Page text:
Braves' broadcast crew shuffled

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Apr 18, 2005
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Skip, Pete and gang replaced on Turner South

Starting next week, there will be less of Skip, Pete and the gang on Braves telecasts.

Fox Cable Networks, which agreed earlier this year to buy Turner South from Time Warner for $375 million, will take over the regional cable network on Monday — and will make an immediate change in the Braves' broadcast booth.

The familiar lineup of Skip Caray, Pete Van Wieren, Don Sutton, Joe Simpson and Chip Caray will be replaced on the Braves' 58 Turner South telecasts by the Fox Sports Net South broadcast tandem of Bob Rathbun and Jeff Torborg.

The Carays, Van Wieren, Sutton and Simpson will continue to call the Braves' 70 games that are televised nationally on TBS, as well as all the games on radio. But the Turner South change means Skip Caray and Van Wieren will call fewer games on TV than at any time since the 1970s, when Ted Turner hired them to help make the Braves a cable programming juggernaut.

"I've got a nice little arrangement with [Turner Broadcasting] — I show up when they tell me to show up, and they don't bounce a check," Skip Caray said when asked Friday about the Turner South change. "It's disappointing, but our input wasn't requested or needed. ... Sure, it's disappointing, because you enjoy being there and broadcasting the games, and we're not going to be there as much."

Then he commended Fox for giving the Turner South gigs to Rathbun and Torborg. "It hurts me to say this from a personal viewpoint, but they're doing the right thing," Caray said. "They should be loyal to their people."

Rathbun has been calling FSN South's limited slate of 25 Braves games per season for the past decade, and Torborg, a former major-league player and manager, joined him as color analyst this year.

Braves fans might not be as understanding as Caray. "A Braves broadcast simply isn't a Braves broadcast without Skip, Pete and Don," said Robert Bruce, 30, of Dunwoody. "I think this really stinks."

Rathbun has been in a similarly awkward position before. He was brought in by the Detroit Tigers as a radio replacement for the legendary Ernie Harwell in the early 1990s. The backlash was severe, and Harwell was rehired.

"We are all fans of the TBS crew," Rathbun said. "I don't want anyone to think we wanted to push them out the door. That's not the case. I know this is a tough situation for everyone. I know that from experience."

The Turner South sale means Fox will control the TV rights to more than half of the Braves' games, including those previously committed to FSN South. This will mark the first time since the 1970s that a non-Turner network televises the majority of the team's games.

"This whole year is sort of the end of an era," Van Wieren said, "because we're going to have a new owner of the ballclub, too. We've been very fortunate all the years I've been here that everything has been under one umbrella — the TV and the team. ... But this is a year of transition for the whole company. The umbrella was nice for all those years."

Turner South's name and all of its original programming will remain in place next week, but Fox says it plans to soon rename the channel and turn it into an all-sports network. Some movies and syndicated shows licensed to Turner will be removed from Turner South as of Monday for legal reasons.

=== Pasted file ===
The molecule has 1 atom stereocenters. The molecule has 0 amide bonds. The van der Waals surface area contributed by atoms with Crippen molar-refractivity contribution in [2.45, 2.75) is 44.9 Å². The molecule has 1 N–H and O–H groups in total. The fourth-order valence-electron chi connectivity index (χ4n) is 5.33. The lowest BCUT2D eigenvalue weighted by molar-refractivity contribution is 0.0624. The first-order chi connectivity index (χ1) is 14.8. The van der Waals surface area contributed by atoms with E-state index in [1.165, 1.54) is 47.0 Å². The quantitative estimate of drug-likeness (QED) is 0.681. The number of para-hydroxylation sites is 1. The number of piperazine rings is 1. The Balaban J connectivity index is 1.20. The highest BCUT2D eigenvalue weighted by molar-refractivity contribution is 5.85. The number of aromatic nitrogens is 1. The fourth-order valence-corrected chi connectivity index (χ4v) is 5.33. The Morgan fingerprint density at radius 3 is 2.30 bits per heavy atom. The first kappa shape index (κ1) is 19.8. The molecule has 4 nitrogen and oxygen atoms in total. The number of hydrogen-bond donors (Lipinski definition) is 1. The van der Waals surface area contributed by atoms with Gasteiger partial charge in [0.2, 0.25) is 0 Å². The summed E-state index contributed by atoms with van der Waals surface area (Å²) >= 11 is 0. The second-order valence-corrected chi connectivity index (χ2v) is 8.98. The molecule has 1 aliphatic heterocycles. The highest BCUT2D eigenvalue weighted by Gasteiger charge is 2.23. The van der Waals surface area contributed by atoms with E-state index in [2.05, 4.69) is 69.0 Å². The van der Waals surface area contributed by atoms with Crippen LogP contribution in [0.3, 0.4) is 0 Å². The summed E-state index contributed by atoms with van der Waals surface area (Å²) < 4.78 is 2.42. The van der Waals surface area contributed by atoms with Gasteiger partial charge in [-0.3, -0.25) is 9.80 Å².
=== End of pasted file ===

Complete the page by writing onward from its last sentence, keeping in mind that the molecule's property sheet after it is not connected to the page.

But the most noticeable immediate change might be in the Braves' broadcast booth, starting with Monday night's telecast of a game against Colorado.

When the Turner South sale was announced in February, Fox officials left open the possibility that some of the long-time Turner announcers would remain on the Turner South telecasts at least through the end of this season. That would have required an additional financial arrangement between Fox and Turner, which pays the announcers.

Jeff Genthner, vice president and general manager of FSN South, said the decision to immediately change the Turner South broadcast team came after discussions between Fox and Turner Broadcasting. He said Caray, Van Wieren, etc., are closely identified with Turner, while Rathbun and Torborg are identified with Fox.

"There were many considerations — the view of the fan was obviously a major consideration, but also the contractual relationships that various announcers have with various companies, the brand of Braves telecasts on TBS and the brand of Braves telecasts on Turner South and Fox," Genthner said. "It just wasn't a 'We own it, we control it, this is what we're doing decision.' We really cooperatively thought this through with Turner [Broadcasting]. ... We have tremendous regard for Pete and Skip and the rest of the Turner broadcast team."

Said Turner Broadcasting spokesman Greg Hughes: "Fox's desire to put their announcers on their newly acquired games was strong, just as our desire was strong to have our announcers remain on our TBS games and on the Braves' radio network."

In future seasons, Fox will have the option of shifting games from the to-be-renamed Turner South to FSN South, or vice versa. But Genthner said Fox will stick with the two channels' previously announced Braves schedules for the remainder of this season.

With its reduced slate of games, TBS will face personnel decisions of its own after this season. Five broadcasters are more than needed to cover 70 TBS telecasts — a number that goes down to 45 in 2008 — and 162 radio games.

"If you do the math, I'm sure there are going to be changes," Skip Caray said. "I worry more, frankly, for the people who are not as well paid as we are — people who have done such a good job all these years."

—- Staff writer Guy Curtright contributed to this article.

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